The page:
Many of the methods of prevention and control in China have been similar to wartime measures, such as rapid construction of new hospitals, extensive restrictions on the movement of people, delaying the start of school, high levels of martial law in communities, banning outsiders, and quarantining the residents of a building if a patient was found. Putting other considerations such as civil liberties aside, the extreme measures have achieved success in dealing with the pandemic, and China is becoming the first major economy to recover from the pandemic. However, the same policies and procedures cannot easily be replicated in western democratic systems. Other government should focus on developments towards more universal, milder measures for the control of new burst of COVID-19, such as public education, social distancing, rapid response mechanisms, tiered management, and regular disinfection of public appliances, etc.
In our opinion, the media around the world is doing an excellent job in covering all aspects of COVID-19, and raising public awareness, however, this exerts enormous pressure on governments to make over-drastic policies [73]. Instead of proper alarm, the media portrait of a “deadly/killer virus” may cause panic and can harm efforts to implement a cost-effective and safe infection control strategy [74]. It may be time for the media and education to start adjusting their tone to reduce unnecessary panic. Instead, the emphasis should move towards the popularization of public health, such as wearing masks when sick, washing hands frequently, coughing and sneezing etiquette, etc.
After SARS was contained through extraordinary efforts, much of the research and drug development related to SARS stopped because of lack of funding and market prospects. A simple bibliometric analysis from PubMed databases, using “SARS” as a search term, reveals around 800 articles in 2003, which dropped to 27 in 2019. Given that the new coronavirus invades the human body in a similar way to SARS, if many of the previous studies had persisted, we might have been better prepared scientifically and medically for the new coronavirus. Perhaps we should learn from this lesson and rethink whether our entire scientific system is paying enough attention to re-emerging coronavirus diseases.

4. Conclusions

Through consolidating foreign citizen evacuation data, the early prevalence rate of COVID-19 in Wuhan population is found to be around one percent, or 110,000 infected people, which suggests that a large number of infected people have been neglected because of asymptomatic or mildly ill. It also explains the outburst of COVID-19 across the world after it has been contained in China. A large number of infected people in the origin city, plus the highly infectious and occult nature of COVID-19, made COVID-19 difficult to eradicate. The virulence and transmissibility of the new virus are somehow close to that of the influenza, and it would not be entirely unacceptable to tolerate some persistence. We need to contemplate the possibility of long-term co-existence with COVID-19, rather than allowing overly drastic measures to affect our normal lives and the normal social-economic activities of a country. It is worth emphasizing that the possibility of long-term co-existence with COVID-19 may not be as scary as it sounds. A recent study showed that the median infection fatality rate was 0.27% [75] for SARS-CoV-2, which is close to the approximate fatality rate of the flu of 0.1%. It is possible that over time with more general immunity in the population, the ultimate severity and mortality between the two viruses will be similar. While having a new pandemic flu-like pneumonia that occasionally flares-up is not a future anyone wants to be in, and indeed the pandemic so far has already caused massive damage to nations worldwide, it should not be a cause for social collapse.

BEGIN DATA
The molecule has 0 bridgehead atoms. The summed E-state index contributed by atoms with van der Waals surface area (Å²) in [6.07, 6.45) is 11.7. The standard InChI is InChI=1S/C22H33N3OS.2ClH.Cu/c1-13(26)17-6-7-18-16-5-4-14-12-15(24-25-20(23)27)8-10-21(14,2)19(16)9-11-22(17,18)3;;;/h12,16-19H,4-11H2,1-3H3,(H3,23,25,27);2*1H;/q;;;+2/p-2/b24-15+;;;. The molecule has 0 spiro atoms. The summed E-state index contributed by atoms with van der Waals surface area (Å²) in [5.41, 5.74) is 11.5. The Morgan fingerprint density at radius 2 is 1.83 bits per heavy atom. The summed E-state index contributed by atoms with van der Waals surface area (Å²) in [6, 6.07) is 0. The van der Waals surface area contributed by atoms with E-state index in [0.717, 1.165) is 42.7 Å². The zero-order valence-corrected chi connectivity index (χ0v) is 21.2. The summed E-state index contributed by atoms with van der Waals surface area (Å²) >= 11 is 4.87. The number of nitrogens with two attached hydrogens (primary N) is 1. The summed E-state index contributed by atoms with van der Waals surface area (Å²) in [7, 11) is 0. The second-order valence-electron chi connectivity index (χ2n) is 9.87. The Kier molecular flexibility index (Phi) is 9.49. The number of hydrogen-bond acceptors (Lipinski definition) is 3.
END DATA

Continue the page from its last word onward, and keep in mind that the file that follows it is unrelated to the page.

These conclusions are based on our current knowledge of the new coronavirus and COVID-19, which may change, as may the virus and the disease itself. We need to be very cautious in the face of an enemy we have never seen before.

Funding

This work was supported by Institutional Development Funds from the Children’s Hospital of Philadelphia to the Center for Applied Genomics, and The Children’s Hospital of Philadelphia Endowed Chair in Genomic Research to H.H.

Acknowledgments

The authors would like to thank Ruixi Zeng from First Affiliated Hospital of Sun Yat-sen University for ideas offered, and Liming Wang from Zhejiang University for some insight contribution.

Conflicts of Interest

The authors declare no conflict of interest.

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Figure 1. Number of confirmed cases, suspected cases, deaths and cure over time in early days in China.
Figure 1. Number of confirmed cases, suspected cases, deaths and cure over time in early days in China.
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Figure 2. Bubble map visualization of the disease distribution around China, with data taken from [70], obtained on 13 February 2020. Created using Power BI Desktop.
Figure 2. Bubble map visualization of the disease distribution around China, with data taken from [70], obtained on 13 February 2020. Created using Power BI Desktop.
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Table 1. Citizens evacuated from Wuhan by each country.
Table 1. Citizens evacuated from Wuhan by each country.
CountryEvacuatedConfirmed CasesPrevalenceConverted to Infected Population in WuhanSource
Japan56691.4%156,000[40]
South Korea36810.3%30,000[41,42,43]
US195000[44]
Germany12421.6%177,000[45]
Singapore9211.1%119,000[46,47,48]
Italy5611.8%196,000[49]
Total1401141.0%110,000NA
Table 2. Comparison of four diseases.
Table 2. Comparison of four diseases.
CharacteristicsSARS-CoV-2SARS-CoVMERS-CoVInfluenza
R02.683<11.3
VirulenceLowHighHighLow
Case Fatality Rate2%10%37%0.1%
Natural HostsBatBatBatAnimals, humans
Intermediate HostsUnknownCivetsCamelsNA
Origin of OutbreakWuhan, ChinaGuangzhou, ChinaSaudi ArabiaNA
Incubation Period2–16 days2–7 days4–8 days1–4 days